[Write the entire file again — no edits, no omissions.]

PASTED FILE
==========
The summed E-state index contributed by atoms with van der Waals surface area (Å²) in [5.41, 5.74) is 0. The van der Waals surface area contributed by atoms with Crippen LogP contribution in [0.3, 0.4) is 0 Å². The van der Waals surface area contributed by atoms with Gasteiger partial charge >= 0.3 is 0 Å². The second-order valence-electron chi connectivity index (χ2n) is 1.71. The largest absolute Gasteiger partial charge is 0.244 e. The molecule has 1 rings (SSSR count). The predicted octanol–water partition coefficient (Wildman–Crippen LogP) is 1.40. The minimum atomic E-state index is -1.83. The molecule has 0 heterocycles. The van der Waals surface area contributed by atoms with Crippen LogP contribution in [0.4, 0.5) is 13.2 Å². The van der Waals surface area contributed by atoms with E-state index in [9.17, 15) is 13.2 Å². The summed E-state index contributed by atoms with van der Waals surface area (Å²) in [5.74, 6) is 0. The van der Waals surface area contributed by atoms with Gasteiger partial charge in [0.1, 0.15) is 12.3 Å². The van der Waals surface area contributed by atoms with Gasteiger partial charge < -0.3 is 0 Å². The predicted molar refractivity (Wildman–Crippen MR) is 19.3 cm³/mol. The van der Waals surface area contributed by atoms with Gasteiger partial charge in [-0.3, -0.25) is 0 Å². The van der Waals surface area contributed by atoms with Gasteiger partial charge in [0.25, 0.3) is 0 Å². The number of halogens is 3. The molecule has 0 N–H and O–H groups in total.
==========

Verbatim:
The summed E-state index contributed by atoms with van der Waals surface area (Å²) in [5.41, 5.74) is 0. The van der Waals surface area contributed by atoms with Crippen LogP contribution in [0.3, 0.4) is 0 Å². The van der Waals surface area contributed by atoms with Gasteiger partial charge >= 0.3 is 0 Å². The second-order valence-electron chi connectivity index (χ2n) is 1.71. The largest absolute Gasteiger partial charge is 0.244 e. The molecule has 1 rings (SSSR count). The predicted octanol–water partition coefficient (Wildman–Crippen LogP) is 1.40. The minimum atomic E-state index is -1.83. The molecule has 0 heterocycles. The van der Waals surface area contributed by atoms with Crippen LogP contribution in [0.4, 0.5) is 13.2 Å². The van der Waals surface area contributed by atoms with E-state index in [9.17, 15) is 13.2 Å². The summed E-state index contributed by atoms with van der Waals surface area (Å²) in [5.74, 6) is 0. The van der Waals surface area contributed by atoms with Gasteiger partial charge in [0.1, 0.15) is 12.3 Å². The van der Waals surface area contributed by atoms with Gasteiger partial charge < -0.3 is 0 Å². The predicted molar refractivity (Wildman–Crippen MR) is 19.3 cm³/mol. The van der Waals surface area contributed by atoms with Gasteiger partial charge in [-0.3, -0.25) is 0 Å². The van der Waals surface area contributed by atoms with Gasteiger partial charge in [0.25, 0.3) is 0 Å². The number of halogens is 3. The molecule has 0 N–H and O–H groups in total.